“It’s a surfskate, the clue of what it is designed for, how it is designed, how it is meant to be used is clearly defined in the name, SURF. Yes it can be repurposed across a diverse range of wants, needs and desires. But it’s primary purpose is to surf, to emulate a style of surfing on land for surfers.

“Trying to define shortcomings in various designs based on decks, concaves, wheels, trucks,, flex etc. Is all very subjective because the range of users is infinitely diverse.

“At its core the ultimate objective of a surfskate is to promote fundamental surf techniques and style. The underlying techniques that are central to being able to engage a surfboard through turns and use it as a tool to ride a wave.

“Unfortunately most people are looking at this as though we are riding a board, but as a surfer I am riding a wave, working with its flow, speed and power using a board as the interface to do this.

“The same with surfskates, it is a tool that allows me to imagine and engage with a solid surface as though it was a fluid one. This is or should be the core design philosophy of any surfskate.

“Sadly it’s not, instead it has become a technical comparison of turning radius, swing angles, speed pumping, deck designs, art work etc. All elements that carry different appeal to different people. But for a surfer it’s about fluid and feel, and how it transforms concrete into water.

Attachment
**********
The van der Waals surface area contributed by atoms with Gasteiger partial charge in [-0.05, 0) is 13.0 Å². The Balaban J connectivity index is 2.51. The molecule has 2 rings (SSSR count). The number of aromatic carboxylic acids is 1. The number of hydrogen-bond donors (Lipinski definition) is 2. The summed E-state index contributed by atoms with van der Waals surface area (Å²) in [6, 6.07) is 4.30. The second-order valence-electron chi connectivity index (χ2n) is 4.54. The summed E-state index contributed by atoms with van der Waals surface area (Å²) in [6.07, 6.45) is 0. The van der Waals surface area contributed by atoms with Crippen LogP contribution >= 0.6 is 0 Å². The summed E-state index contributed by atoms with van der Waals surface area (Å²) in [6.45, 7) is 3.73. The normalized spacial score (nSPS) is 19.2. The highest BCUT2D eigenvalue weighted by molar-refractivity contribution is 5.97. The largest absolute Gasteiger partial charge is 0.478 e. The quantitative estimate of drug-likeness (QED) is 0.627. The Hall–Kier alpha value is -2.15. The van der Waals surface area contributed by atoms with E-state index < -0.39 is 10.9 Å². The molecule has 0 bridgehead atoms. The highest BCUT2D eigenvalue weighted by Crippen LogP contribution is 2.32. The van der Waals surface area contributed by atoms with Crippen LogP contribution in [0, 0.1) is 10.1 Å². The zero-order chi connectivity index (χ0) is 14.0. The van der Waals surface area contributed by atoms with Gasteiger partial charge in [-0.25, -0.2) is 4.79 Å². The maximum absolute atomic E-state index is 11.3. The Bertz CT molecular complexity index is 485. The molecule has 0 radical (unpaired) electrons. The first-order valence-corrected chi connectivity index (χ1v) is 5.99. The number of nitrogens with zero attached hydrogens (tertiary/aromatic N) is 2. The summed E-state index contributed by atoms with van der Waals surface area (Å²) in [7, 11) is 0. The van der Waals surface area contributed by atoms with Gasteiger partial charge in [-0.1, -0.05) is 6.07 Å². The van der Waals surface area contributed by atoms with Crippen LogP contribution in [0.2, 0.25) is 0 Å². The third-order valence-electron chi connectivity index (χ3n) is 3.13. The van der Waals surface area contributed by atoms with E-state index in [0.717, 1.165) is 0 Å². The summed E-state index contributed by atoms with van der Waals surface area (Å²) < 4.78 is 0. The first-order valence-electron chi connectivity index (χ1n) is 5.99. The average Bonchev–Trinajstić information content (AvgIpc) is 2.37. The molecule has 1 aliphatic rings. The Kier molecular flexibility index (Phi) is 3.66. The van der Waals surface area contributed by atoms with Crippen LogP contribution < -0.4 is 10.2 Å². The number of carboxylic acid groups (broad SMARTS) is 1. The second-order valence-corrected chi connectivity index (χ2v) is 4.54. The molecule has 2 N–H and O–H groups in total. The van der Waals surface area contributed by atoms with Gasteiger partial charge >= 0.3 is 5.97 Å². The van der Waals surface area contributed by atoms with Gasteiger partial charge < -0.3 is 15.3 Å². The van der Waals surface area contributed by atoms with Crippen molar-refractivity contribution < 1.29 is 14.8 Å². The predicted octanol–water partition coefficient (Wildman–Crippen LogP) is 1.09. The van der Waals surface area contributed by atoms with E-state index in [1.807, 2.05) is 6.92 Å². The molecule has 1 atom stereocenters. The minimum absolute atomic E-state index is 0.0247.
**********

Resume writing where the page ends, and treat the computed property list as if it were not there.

“But greeting back to your letter and survey. You missed a fundamental point, surf. If a user does not surf then they have little datum of understanding or expectation. This does not mean that they can’t learn or appreciate surfskating, it just means then have no foundation of understanding in what it truly is.

“Hence their desires for this concave, that deck, this wheel spacing, those wheels, these bushes, and that brand bearing really means nothing without a philosophical understand of what is surfing?”

My Response:

“On the one hand, as I have gone through the surfskating programs for surfers and I believe my surfskate technique has gotten at least closer to surfing form, the more efficient I am, the sharper I can turn, the more balanced I am, the better maneuvers I can do, the more fun I have.

“So I have personal experience with your perspective. Obviously not to the level of a surfer. But learning from surfers and doing my best to mimic their form.